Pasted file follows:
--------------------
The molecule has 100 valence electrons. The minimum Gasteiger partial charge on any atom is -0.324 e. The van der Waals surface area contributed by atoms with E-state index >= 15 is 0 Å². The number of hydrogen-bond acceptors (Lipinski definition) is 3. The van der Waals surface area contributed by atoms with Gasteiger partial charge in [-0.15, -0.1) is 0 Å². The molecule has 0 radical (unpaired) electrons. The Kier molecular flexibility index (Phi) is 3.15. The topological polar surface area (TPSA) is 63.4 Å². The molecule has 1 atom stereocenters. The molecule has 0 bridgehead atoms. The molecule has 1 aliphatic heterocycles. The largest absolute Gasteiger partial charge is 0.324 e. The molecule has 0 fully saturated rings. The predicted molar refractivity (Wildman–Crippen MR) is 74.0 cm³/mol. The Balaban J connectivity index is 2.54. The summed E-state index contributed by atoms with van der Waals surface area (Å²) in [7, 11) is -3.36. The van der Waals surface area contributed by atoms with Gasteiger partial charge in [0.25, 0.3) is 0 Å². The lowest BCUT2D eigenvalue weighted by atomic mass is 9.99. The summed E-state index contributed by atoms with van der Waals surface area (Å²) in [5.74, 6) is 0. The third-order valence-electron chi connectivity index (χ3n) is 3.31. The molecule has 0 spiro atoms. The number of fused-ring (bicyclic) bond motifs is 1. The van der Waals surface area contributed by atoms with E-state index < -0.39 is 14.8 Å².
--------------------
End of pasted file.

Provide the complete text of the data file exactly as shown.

The molecule has 100 valence electrons. The minimum Gasteiger partial charge on any atom is -0.324 e. The van der Waals surface area contributed by atoms with E-state index >= 15 is 0 Å². The number of hydrogen-bond acceptors (Lipinski definition) is 3. The van der Waals surface area contributed by atoms with Gasteiger partial charge in [-0.15, -0.1) is 0 Å². The molecule has 0 radical (unpaired) electrons. The Kier molecular flexibility index (Phi) is 3.15. The topological polar surface area (TPSA) is 63.4 Å². The molecule has 1 atom stereocenters. The molecule has 0 bridgehead atoms. The molecule has 1 aliphatic heterocycles. The largest absolute Gasteiger partial charge is 0.324 e. The molecule has 0 fully saturated rings. The predicted molar refractivity (Wildman–Crippen MR) is 74.0 cm³/mol. The Balaban J connectivity index is 2.54. The summed E-state index contributed by atoms with van der Waals surface area (Å²) in [7, 11) is -3.36. The van der Waals surface area contributed by atoms with Gasteiger partial charge in [0.25, 0.3) is 0 Å². The lowest BCUT2D eigenvalue weighted by atomic mass is 9.99. The summed E-state index contributed by atoms with van der Waals surface area (Å²) in [5.74, 6) is 0. The third-order valence-electron chi connectivity index (χ3n) is 3.31. The molecule has 0 spiro atoms. The number of fused-ring (bicyclic) bond motifs is 1. The van der Waals surface area contributed by atoms with E-state index < -0.39 is 14.8 Å².